Friday, September 25, 2009

Rediscovering the Classics

At my son Christian’s suggestion, I am taking a second stab at John Milton’s Paradise Lost. If you’ve never read it, the epic poem followed Satan’s fall and his attempt to thwart God’s plan by wooing man to destruction. Christian has read the book three times and lists it as one of his favorites. I, on the other hand, made several attempts at reading it but never got through the entire things. So I finally gave in. And you know what? I’m actually enjoying the story this time. I’m taking it in small digestible chunks, enjoying the language as I go, so it might take a year to get through but I WILL get through it.

Last year I accepted a similar challenge from Christian to read Beowulf. Again, I took it slowly and felt a great sense of accomplishment when I finished. Anna Karenina I went for on my own, having somehow missed it in school.

Taking on these challenging stories has rekindled my appreciation for books that always screamed “homework” during high school. They force me to slow down and focus. Unlike today’s novels that dive right into the action, classics require me to wade through back story and a bazillion character introductions first. As tempting as it is to jump ahead, I’m learning to see it as an exercise in stretching my attention span.

I’ll admit I have started some only to set them aside and ask Christian, “Does this book get better?”
“No,” He admitted in the case of Crime and Punishment and proceded to tell me the ending (I’d bought it for a quarter at a garage sale and Christian had already helped me get my money’s worth out of it by reading it for school.

But more often I’m adding to my list for the future.

If you would like to join me in rediscovering the classics try these tips:

· Choose one that isn’t too complicated. Jane Eyre, The Scarlett Letter, and My Antonia are great stories to start with.
· Try a children’s classic. You might find that you appreciate books like The Secret Garden (one of my favorite books of all time), A Tree Grows in Brooklyn, and Little Women even more as an adult.
· Tackle more complicated books in chunks and give yourself permission to take them slowly. It took me a year to get through Anna Karenina and a few months to finish Beowulf but taking my time allowed me to enjoy both.
· Read something lighter at the same time. I usually have a classic and at least one contemporary novel going at the same time. I read a chapter or section of the classic then reward myself with the fun book.

See how your appreciation for literature grows as you revisit (or discover for the first time) books that have stood the test of time.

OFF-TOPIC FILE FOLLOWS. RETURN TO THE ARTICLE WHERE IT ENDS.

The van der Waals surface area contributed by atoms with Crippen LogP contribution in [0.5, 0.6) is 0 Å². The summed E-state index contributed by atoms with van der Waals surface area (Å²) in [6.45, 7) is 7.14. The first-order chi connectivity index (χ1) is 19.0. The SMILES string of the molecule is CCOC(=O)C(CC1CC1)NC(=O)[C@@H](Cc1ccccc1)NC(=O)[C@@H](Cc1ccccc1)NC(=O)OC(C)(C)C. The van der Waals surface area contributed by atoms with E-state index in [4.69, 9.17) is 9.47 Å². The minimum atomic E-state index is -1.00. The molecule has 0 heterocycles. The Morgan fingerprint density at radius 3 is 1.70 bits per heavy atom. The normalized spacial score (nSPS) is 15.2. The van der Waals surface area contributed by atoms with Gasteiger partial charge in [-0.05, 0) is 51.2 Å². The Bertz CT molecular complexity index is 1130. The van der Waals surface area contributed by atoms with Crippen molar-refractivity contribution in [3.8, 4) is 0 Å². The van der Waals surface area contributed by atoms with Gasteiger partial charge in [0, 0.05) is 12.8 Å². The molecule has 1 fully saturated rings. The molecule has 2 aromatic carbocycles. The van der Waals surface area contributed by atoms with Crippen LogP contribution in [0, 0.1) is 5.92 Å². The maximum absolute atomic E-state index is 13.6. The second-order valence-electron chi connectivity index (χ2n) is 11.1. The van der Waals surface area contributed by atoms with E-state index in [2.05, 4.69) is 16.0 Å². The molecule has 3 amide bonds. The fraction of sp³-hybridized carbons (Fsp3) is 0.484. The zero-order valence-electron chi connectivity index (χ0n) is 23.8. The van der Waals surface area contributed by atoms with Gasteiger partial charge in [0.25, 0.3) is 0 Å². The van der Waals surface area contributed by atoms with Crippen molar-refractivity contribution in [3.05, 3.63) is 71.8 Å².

Thursday, September 03, 2009

Do You Live in a House Full of Boys?

Read the following list and check all that apply to you:

  1. You regularly replace vacuum belts thanks to sucking up Legos.

  2. You are constantly asking yourself, what is that smell and where is it coming from?

  3. You are the only one in your home NOT entertained by bodily functions.

  4. You hear one crash or more per day.

  5. Lego structures decorate your piano or knicknack shelf.

  6. Your child's first play sound mimmicked an explosion.

  7. You pass the little girls' section of Target and sigh before heading to the boys' jeans.

  8. You've had to explain at least one suspicious-looking injury (i.e. a black eye, an ugly bruise on the back of the leg, or another mark that resembled child abuse) to the pediatrician.

If you checked two or more of the above you must be a mother of boys. Last week I finished reading a fun book for us girls who have the joy of raising boys. Jean Blackmer's Boy-Sterous Living: Celebrating Your Loud and Roudy Life with Sons offers a mother's perspective on being the only female in the house. Using her personal experience, in addition to tips from experts, she covers:

  • The importance of laughter

  • Why boys need adventure

  • How to use video games, iPods, and other electronics wisely

  • How to teach boys to express their feelings

  • Dealing with the "fear factor" of having and active boy

I found this book extremely relatable and realistic! For example, instead of advocating a ban on video games and computers, she shares how her family incorporates limits and balance, knowing that today's kids live in a technical age and need to know how to use it responsibly. I felt like I was talking to a mom from my son's school, one who has the same concerns and hopes for her sons as I do. Whether you have all boys or just one, you will enjoy this entertaining and informative read.

Boy-Sterous Living is available through Beacon Hill Press and of course Amazon or your favorite Christian bookstore.